Do you hear that loud noise? It's the sound of the stock market crashing.
You don't hear it? Well, 7 out of 10 institutional investors do -- or at least they think they will. These men and women are the so-called "smart money" who manage mutual funds, college endowments, and private and public pensions. In their huge portfolios worth millions or billions of dollars, they invest in multiple asset classes and use different strategies involving the yield curve, currencies, commodities, equity put options, hedging, private equity -- you name it.
Seventy-one percent of these money managers from Western Europe and North America believe "a significant tail risk event is 'highly likely' or 'likely' to occur in the next 12 months," according to aiCIO.com, which cited a survey by State Street Global Advisors.
Tail risk event -- that's the risk that "an investment will move more than three standard deviations from the mean," according to Investopedia. In other words, the smart money believes the markets will get hammered sometime over the next year.
Uh-oh. Here we go again. When depicted on a chart, the Standard & Poor's 500 index, a stock market index of 500 large American companies, used to look like a large mountain with a steady, though craggy incline. But in recent years, it resembles a mountain range with several peaks and valleys.
What the smart money worries about
Their major worry: the eurozone crisis and the possibility of global recession resulting from slowing growth in Europe and China. Just in case you're just skimming the headlines and not paying too much attention to all those protests by the proletariat in Spain and Greece, you might want to start taking notice since the smart money does.
I'm reminded of a Wall Street Journal story published in January 2011 titled "Slow and steady saving still pays," by Tom Lauricella. Using data compiled by Financial Engines, Lauricella looked at what happened to a young person's portfolio if she started investing in the Vanguard 500 index fund at the turn of the century. That fund mimics the S&P 500.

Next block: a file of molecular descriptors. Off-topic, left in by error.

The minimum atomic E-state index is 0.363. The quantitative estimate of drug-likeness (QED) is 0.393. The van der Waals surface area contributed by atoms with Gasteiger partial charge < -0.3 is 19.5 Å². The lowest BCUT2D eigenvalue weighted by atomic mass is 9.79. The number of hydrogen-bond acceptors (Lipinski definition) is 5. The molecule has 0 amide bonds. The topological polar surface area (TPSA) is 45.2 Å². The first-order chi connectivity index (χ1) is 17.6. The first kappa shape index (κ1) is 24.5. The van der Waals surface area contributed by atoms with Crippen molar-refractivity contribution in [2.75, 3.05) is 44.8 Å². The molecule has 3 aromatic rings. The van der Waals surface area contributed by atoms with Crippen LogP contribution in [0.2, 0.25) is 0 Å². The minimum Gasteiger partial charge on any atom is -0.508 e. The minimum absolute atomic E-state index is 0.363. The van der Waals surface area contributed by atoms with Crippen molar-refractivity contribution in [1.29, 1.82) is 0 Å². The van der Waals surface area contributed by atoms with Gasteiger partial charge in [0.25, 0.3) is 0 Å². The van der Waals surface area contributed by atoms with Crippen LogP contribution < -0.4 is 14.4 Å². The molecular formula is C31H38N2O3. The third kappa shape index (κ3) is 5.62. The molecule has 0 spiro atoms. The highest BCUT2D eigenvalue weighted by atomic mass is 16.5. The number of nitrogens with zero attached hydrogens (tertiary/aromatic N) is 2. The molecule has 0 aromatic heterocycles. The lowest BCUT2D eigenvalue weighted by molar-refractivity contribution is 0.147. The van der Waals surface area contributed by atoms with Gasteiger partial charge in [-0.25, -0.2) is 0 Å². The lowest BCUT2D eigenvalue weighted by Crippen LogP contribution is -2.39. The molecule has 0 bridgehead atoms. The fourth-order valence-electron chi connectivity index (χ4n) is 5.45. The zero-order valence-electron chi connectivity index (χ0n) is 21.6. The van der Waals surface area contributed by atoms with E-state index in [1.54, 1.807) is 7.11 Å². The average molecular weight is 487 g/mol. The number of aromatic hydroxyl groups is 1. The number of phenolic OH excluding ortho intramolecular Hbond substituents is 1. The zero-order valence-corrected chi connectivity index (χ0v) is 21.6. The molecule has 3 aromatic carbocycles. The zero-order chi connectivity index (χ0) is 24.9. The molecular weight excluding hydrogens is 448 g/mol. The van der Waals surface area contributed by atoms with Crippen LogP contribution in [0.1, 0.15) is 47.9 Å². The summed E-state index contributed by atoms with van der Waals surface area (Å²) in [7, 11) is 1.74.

In the analysis, this hypothetical person began contributing 6 percent of her $40,000 salary, or $200 a month, to her 401(k) plan in January 2000, receiving a company match of 3 percent, or $100. And the study assumes she received 3 percent raises each year, so the amount of her contributions increased accordingly (in other words, the second year, she contributed $206 a month and her company, $103, etcetera).
She invested through the two protracted bear markets of the 2000s, and her portfolio suffered severe losses in those times. But about 11 years later, in November 2010, this hypothetical investor had accumulated nearly $52,000 in her account, with only $30,470 of that money coming from her own contributions. The rest came from her employer and the market.
She would have done even better had she diversified her portfolio. But the point is that even if a "black swan event" occurs -- that's an unexpected event with great consequences, such as the 2008 financial crisis -- if you continue to invest through it you will be buying stocks at fire-sale prices. Then, after the market rebounds as it invariably does, you will find yourself in good shape.
So I don't think individual investors need to invest like the smart money to do well. What do you think?
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